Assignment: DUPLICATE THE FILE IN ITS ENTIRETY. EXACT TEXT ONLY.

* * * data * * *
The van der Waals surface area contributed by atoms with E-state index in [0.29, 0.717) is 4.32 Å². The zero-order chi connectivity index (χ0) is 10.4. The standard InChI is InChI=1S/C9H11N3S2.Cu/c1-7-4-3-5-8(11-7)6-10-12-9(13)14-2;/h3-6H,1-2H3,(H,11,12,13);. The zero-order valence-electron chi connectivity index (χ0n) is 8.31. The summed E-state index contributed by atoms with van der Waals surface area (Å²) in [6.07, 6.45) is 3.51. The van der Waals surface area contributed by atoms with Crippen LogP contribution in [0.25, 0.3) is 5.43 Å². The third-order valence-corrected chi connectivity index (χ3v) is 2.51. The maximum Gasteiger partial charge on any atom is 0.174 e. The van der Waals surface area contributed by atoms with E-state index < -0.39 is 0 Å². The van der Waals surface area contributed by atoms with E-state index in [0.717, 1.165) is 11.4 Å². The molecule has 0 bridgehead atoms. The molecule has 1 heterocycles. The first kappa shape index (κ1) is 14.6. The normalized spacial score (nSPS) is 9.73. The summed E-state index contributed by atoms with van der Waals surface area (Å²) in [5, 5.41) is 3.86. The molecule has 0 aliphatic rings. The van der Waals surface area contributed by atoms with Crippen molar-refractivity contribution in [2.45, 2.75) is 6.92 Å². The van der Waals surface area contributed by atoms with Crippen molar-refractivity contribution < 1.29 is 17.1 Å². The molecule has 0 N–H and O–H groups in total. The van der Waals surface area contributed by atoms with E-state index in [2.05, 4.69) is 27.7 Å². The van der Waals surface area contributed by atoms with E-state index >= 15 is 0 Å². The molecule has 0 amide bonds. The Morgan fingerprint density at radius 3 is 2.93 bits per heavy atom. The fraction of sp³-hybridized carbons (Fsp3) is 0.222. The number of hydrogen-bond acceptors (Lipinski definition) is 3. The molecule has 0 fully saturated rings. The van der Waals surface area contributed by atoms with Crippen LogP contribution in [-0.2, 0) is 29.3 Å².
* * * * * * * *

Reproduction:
The van der Waals surface area contributed by atoms with E-state index in [0.29, 0.717) is 4.32 Å². The zero-order chi connectivity index (χ0) is 10.4. The standard InChI is InChI=1S/C9H11N3S2.Cu/c1-7-4-3-5-8(11-7)6-10-12-9(13)14-2;/h3-6H,1-2H3,(H,11,12,13);. The zero-order valence-electron chi connectivity index (χ0n) is 8.31. The summed E-state index contributed by atoms with van der Waals surface area (Å²) in [6.07, 6.45) is 3.51. The van der Waals surface area contributed by atoms with Crippen LogP contribution in [0.25, 0.3) is 5.43 Å². The third-order valence-corrected chi connectivity index (χ3v) is 2.51. The maximum Gasteiger partial charge on any atom is 0.174 e. The van der Waals surface area contributed by atoms with E-state index < -0.39 is 0 Å². The van der Waals surface area contributed by atoms with E-state index in [0.717, 1.165) is 11.4 Å². The molecule has 0 bridgehead atoms. The molecule has 1 heterocycles. The first kappa shape index (κ1) is 14.6. The normalized spacial score (nSPS) is 9.73. The summed E-state index contributed by atoms with van der Waals surface area (Å²) in [5, 5.41) is 3.86. The molecule has 0 aliphatic rings. The van der Waals surface area contributed by atoms with Crippen molar-refractivity contribution in [2.45, 2.75) is 6.92 Å². The van der Waals surface area contributed by atoms with Crippen molar-refractivity contribution < 1.29 is 17.1 Å². The molecule has 0 N–H and O–H groups in total. The van der Waals surface area contributed by atoms with E-state index in [2.05, 4.69) is 27.7 Å². The van der Waals surface area contributed by atoms with E-state index >= 15 is 0 Å². The molecule has 0 amide bonds. The Morgan fingerprint density at radius 3 is 2.93 bits per heavy atom. The fraction of sp³-hybridized carbons (Fsp3) is 0.222. The number of hydrogen-bond acceptors (Lipinski definition) is 3. The molecule has 0 fully saturated rings. The van der Waals surface area contributed by atoms with Crippen LogP contribution in [-0.2, 0) is 29.3 Å².